The can slid out of Chelsea’s hand and fell to the ground with a soft thunk. Angelina bent down and picked it up, turning it over in her hand.
“Angelina, I don’t know if it’s a good idea to touch that,” said Chelsea. “It’s probably not very sanitary.”
“It’s fine,” said Angelina. “Plus, we need to examine it. It’s evidence.”
“Evidence of what?”
Chelsea didn’t sound skeptical like most people would have, just curious.
“Someone else is here. We should look for them.”
“You’re right,” said Chelsea. “They must have left the can recently. A lot of the blood is still bright red. It must have just dried.”
“Look!” came Belfry’s squeaky voice from the ground.
He was sniffing a spot on the ground. Angelina could make out a faint, ridged pattern–red lines matching the red on the can. It took her a moment to realize it was a shoe print.
“What is it?” said Chelsea.
“Footprints!” said Angelina. “If we follow them, we’ll be able to find whoever left that can.”
“The question is,” Chelsea said, “do we want to find whoever left it?”
“What do you mean?”
“We don’t know if whoever left it is, you know, human.”
Oh. That was a good point.
Belfry sniffed the footprint again.
“Belfry,” Angelina said in Italian, “Do bats have a good sense of smell or is that just dogs?”
“It smells like a human, signorina,” said Belfry. “Like you.”
“Thank you!” said Angelina. She switched to English. “He says it smells human.”
Chelsea frowned, but it looked more like a frown of concentration than disapproval.
“Well… I guess there’s no harm in following the footprints,” said Chelsea. “Whoever it is might need help.”
Angelina skipped away from the shop, following the faint trail of red prints down the street as far as she could see it.
There was so little light in the town and the footprints were so faded it forced Angelina to slow down. She’d had to stop skipping and walk with Chelsea behind Belfry as he sniffed out the trail.
There were two people, Belfry had told them, though the second wasn’t bleeding and therefore harder to smell.
Who were these people they were looking for? How had they gotten stuck here? The soda can definitely wasn’t from Italy, so they hadn’t gotten lost on the Sentiero Angelica. Had the woman who took Chelsea taken them too? And where did CPSI fit into all this?
Chelsea stopped suddenly, and Angelina collided with her, stepping on the back of her shoe and causing them both to stumble.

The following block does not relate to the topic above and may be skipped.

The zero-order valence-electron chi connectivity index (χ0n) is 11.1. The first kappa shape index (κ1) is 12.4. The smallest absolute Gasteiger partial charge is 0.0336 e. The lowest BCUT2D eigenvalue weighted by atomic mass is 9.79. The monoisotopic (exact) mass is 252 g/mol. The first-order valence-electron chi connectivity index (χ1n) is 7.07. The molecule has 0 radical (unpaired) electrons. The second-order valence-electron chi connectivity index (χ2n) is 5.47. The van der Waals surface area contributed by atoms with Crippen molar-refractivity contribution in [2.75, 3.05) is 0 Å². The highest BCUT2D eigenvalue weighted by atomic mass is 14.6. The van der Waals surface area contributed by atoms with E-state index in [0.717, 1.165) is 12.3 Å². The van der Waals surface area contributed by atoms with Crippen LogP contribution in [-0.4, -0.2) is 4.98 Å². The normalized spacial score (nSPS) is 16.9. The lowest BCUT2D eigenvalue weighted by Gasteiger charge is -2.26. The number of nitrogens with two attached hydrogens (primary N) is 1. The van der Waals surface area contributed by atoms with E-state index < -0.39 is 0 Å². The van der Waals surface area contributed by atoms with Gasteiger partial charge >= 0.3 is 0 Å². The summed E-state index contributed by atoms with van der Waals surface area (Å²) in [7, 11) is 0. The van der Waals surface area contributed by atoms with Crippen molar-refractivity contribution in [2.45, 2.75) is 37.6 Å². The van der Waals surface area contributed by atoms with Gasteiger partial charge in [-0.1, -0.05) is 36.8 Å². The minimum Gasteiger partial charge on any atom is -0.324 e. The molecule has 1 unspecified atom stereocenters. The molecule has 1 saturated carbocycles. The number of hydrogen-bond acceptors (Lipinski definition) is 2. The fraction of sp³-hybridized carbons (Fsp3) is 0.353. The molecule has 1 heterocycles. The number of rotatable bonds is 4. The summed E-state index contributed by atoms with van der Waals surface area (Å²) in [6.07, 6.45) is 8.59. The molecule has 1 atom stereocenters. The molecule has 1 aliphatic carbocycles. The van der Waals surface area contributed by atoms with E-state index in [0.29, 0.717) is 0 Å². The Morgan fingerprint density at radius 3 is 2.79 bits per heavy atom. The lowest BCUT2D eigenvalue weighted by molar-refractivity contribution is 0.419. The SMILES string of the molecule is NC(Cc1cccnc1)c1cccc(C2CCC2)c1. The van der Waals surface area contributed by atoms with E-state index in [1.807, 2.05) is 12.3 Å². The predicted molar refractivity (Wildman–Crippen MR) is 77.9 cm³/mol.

Chelsea turned, fixing her with an intense look.
“I’m sorry, C–” she started.
Chelsea placed a finger to her lips.
“Why?” Angelina whispered. “What is it?”
Chelsea shook her head, as if to say ‘no, even quieter than that.’ Angelina clapped a hand over her mouth.
Chelsea pointed at an alleyway. Angelina didn’t see where Chelsea was pointing at first, but once she did, she had no idea how she’d missed it.
It was too dark to make out the details, but she could see its clear silhouette against the building wall. It was shaped like a human from the waist down, but its torso was elongated and bent backwards, with something bulging from its chest.
“Hey!” it said.
It seemed to speak with two voices, one with a drunken slur, and one with a strange, inhuman edge.
“What is that thing?” whispered Angelina.
Chelsea shook her head again.
“Hey!” said the thing again.
It didn’t sound friendly.
The creature shambled out of the alley, allowing them a better view of it. It wore a white jumpsuit that stretched and strained over its misshapen body. Its head was bent backward, looking perpetually up at the sky, and it had the face of an old statue, its features half-worn away.
Belfry fluttered up to Chelsea’s shoulder, digging his claws into the fabric on her shirt.
“We don’t want any trouble,” said Chelsea.
“I don’t care what you want,” it slurred.
It advanced on them, swiping a hand out at Chelsea.
“Run!” said Chelsea, taking off in a sprint.
Angelina followed her lead, and soon, Chelsea fell behind her. She’d run about a block before she heard Chelsea cry out.
She turned around to see the creature’s arms holding onto Chelsea as she struggled, attempting to lean down and bite at her with its strange slit of a mouth. Belfry zipped around the creature’s head, biting it repeatedly, but it hardly seemed to notice him.
“Hey!” said Angelina. “Let go of my friend!”
She let out a shout and charged at the creature.
One thought on “6.10”
Uh -oh, another creature wanting to eat them.
LikeLiked by 1 person